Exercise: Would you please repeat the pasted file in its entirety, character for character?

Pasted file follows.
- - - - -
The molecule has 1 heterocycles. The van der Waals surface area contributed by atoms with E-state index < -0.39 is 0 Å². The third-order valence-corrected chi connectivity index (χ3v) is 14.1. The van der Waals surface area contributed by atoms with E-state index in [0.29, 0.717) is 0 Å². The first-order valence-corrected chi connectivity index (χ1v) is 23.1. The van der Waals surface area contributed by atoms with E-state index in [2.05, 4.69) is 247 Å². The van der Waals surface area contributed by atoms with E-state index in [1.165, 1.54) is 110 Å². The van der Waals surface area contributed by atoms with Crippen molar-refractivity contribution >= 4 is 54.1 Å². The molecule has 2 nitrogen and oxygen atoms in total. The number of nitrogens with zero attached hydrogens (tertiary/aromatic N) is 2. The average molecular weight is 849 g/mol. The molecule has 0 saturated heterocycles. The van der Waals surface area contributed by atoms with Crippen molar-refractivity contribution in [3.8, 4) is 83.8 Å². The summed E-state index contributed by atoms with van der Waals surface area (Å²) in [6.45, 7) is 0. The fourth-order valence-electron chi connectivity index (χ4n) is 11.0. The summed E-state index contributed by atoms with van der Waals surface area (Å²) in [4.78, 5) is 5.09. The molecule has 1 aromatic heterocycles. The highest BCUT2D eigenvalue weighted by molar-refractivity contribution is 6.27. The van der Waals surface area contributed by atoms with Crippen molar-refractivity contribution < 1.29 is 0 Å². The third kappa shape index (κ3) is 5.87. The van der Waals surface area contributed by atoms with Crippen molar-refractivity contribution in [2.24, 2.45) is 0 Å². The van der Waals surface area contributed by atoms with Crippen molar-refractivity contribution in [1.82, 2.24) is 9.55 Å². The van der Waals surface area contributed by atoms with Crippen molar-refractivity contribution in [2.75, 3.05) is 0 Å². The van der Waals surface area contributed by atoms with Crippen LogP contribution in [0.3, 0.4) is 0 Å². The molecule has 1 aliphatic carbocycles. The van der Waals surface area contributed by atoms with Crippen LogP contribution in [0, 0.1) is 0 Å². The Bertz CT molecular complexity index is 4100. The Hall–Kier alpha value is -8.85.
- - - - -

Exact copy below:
The molecule has 1 heterocycles. The van der Waals surface area contributed by atoms with E-state index < -0.39 is 0 Å². The third-order valence-corrected chi connectivity index (χ3v) is 14.1. The van der Waals surface area contributed by atoms with E-state index in [0.29, 0.717) is 0 Å². The first-order valence-corrected chi connectivity index (χ1v) is 23.1. The van der Waals surface area contributed by atoms with E-state index in [2.05, 4.69) is 247 Å². The van der Waals surface area contributed by atoms with E-state index in [1.165, 1.54) is 110 Å². The van der Waals surface area contributed by atoms with Crippen molar-refractivity contribution >= 4 is 54.1 Å². The molecule has 2 nitrogen and oxygen atoms in total. The number of nitrogens with zero attached hydrogens (tertiary/aromatic N) is 2. The average molecular weight is 849 g/mol. The molecule has 0 saturated heterocycles. The van der Waals surface area contributed by atoms with Crippen molar-refractivity contribution in [3.8, 4) is 83.8 Å². The summed E-state index contributed by atoms with van der Waals surface area (Å²) in [6.45, 7) is 0. The fourth-order valence-electron chi connectivity index (χ4n) is 11.0. The summed E-state index contributed by atoms with van der Waals surface area (Å²) in [4.78, 5) is 5.09. The molecule has 1 aromatic heterocycles. The highest BCUT2D eigenvalue weighted by molar-refractivity contribution is 6.27. The van der Waals surface area contributed by atoms with Crippen molar-refractivity contribution < 1.29 is 0 Å². The third kappa shape index (κ3) is 5.87. The van der Waals surface area contributed by atoms with Crippen molar-refractivity contribution in [2.24, 2.45) is 0 Å². The van der Waals surface area contributed by atoms with Crippen molar-refractivity contribution in [1.82, 2.24) is 9.55 Å². The van der Waals surface area contributed by atoms with Crippen molar-refractivity contribution in [2.75, 3.05) is 0 Å². The van der Waals surface area contributed by atoms with Crippen LogP contribution in [0.3, 0.4) is 0 Å². The molecule has 1 aliphatic carbocycles. The van der Waals surface area contributed by atoms with Crippen LogP contribution in [0, 0.1) is 0 Å². The Bertz CT molecular complexity index is 4100. The Hall–Kier alpha value is -8.85.